In a more complex embodiment, with additional arms and sophisticated output load switch matrix added, energy packets can deliver energy to loads between 720 and 5.7 kV. Using the same modules, the system is scaled up to a 30 kV pulsed power application by simply adding more modules in series.

There are several differences between this system and other reconfigurable battery systems that have been around since the first battery powered trucks and cars. First, this system is designed for at least two output or loads that have different voltage requirements. Second, this topology is based on a “Star or H” Configuration with multiple reconfigurable energy storage and production arms with multiple time multiplexed outputs. Finally, there is an inner and outer switch matrix for controlling and directing the voltage and energy an intermediate switch matrix that is distributed among the modules each module contains the battery pack or energy source, the switch gear and bus work.

This more complex reconfigurable electrical energy storage system is especially useful in hybrid electric vehicles, ships, or boats (i.e., vehicles, ships, or boats powered by both a prime mover and an electrical energy power source) used in military operations and in other fixed or moving platforms where it is desirable to be able to redirect and level shift the stored energy in the reconfigurable electrical energy storage system to auxiliary higher voltage energy storage and deliver systems such as pulsed power weapon and protection systems. Examples of such reconfigurations include a shift from a low voltage parallel configuration to high voltage series/parallel configurations for optimizing impedance match, minimizing or eliminating the need for an associated power converter for pulsed power applications, powering other subsystems or matching variable DC link main systems as envisioned in, for instance, the original CHPS combat hybrid vehicle, which shifted from a 300-400V low voltage parade voltage to a higher 900-1200V combat status bus voltage.

Another embodiment of the present invention employs a modular scalable electric power distribution topology having multiple outputs to transfer energy and power between loads and sources of different operating voltages simultaneously. This transfer can occur in either a continuous or time multiplexed manner consisting of one or more reconfigurable energy storage or production ERB arms connected in the ““star or H”” configuration. Each of the two ends of an ERB arm has a bidirectional power output connection referred to as the base or parallel output connection and the high variable high voltage (VHV) output connection.

Three switch or steering matrix arrays can be used for directing and controlling the energy flow. The first array includes an inner or base switching array located at the center of the star configuration for parallel combinations of the parallel or base voltage. The second array includes an intermediate switching matrix array distributed along each arm in the modular sections for parallel and series module combinations. The third array includes an output matrix or steering array or arrays to direct the VHV output from each ERB arm. The VHV array connects the multiple arms of the VHV outputs to the various multiple auxiliary storage systems or loads at voltages higher than the center base voltage.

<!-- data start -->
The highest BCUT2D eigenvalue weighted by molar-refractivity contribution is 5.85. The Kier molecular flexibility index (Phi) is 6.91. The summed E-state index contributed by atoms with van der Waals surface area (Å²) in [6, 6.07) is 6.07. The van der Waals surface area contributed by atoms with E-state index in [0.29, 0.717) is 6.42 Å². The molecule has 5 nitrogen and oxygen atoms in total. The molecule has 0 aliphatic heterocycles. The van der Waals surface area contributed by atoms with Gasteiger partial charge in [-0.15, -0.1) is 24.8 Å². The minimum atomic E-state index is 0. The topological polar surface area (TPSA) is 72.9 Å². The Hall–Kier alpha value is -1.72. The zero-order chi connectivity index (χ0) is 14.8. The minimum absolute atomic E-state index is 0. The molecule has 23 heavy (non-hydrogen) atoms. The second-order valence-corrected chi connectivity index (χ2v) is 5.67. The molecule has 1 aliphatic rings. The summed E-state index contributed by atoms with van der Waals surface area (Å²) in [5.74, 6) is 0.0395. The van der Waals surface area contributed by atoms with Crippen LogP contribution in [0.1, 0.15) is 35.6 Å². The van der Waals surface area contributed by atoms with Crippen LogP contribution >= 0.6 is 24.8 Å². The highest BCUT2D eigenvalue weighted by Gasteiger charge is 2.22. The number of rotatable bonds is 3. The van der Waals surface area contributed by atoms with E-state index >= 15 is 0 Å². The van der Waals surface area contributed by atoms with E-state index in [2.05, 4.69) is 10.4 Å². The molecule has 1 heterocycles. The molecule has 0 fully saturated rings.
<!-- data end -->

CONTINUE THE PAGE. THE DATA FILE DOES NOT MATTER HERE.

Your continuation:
Each energy storage or production ERB arm consists of a building block modular system in discrete or modular form consisting of multiple identical interface modules. The ERB modules contain an energy storage device such as a battery or capacitor or an energy production or transformation module such as a fuel cell or a power conversion device such as a solid state converter as shown in the text body. Additionally, each ERB module contains a piece of the distributed modular intermediate bus structure and switch matrix steering array as well as a part of the distributed control system and algorithms to prevent faults, misconnections and catastrophic failures due to mistiming of switch elements.

Another embodiment of the present invention may employ a method of transferring energy from one voltage and intermediate energy storage or energy production system to a higher or lower voltage energy storage system or load.

Another embodiment employs a simple switching algorithm and a three switch and one diode configuration that guarantees no catastrophic battery or fire failures due to mistiming of the in high speed switching or modulating of the series connection switches in the intermediated switch array. This is accomplished by switching off or opening all of the positive and negative rail switches rail switches labeled P and N in simplified parallel operation diagram, then using just the one series switch connection labeled S and one Required steering diodes per module allows seamless high speed erecting and de-erecting of the batteries or capacitors in series or series voltage stepped VHV Output by selecting the number of series switches turned on or sequenced with no critical timing issues.

In another embodiment the base switch matrix can be effectively set to ‘ON’ at all times by replacing the switch matrix with hard wired parallel connections of the base voltage terminals of the ERB Arms. One notable improvement of this invention over the prior art is that it allows simple scaling of more by the simple addition of more modules without any rewiring due to its modular and scalar design. Sophisticated ERB systems with complete redundancy of the ERB star and multiple star configurations are easily configured by switched in and cross connected at the base and/or at the VHV level matrix levels.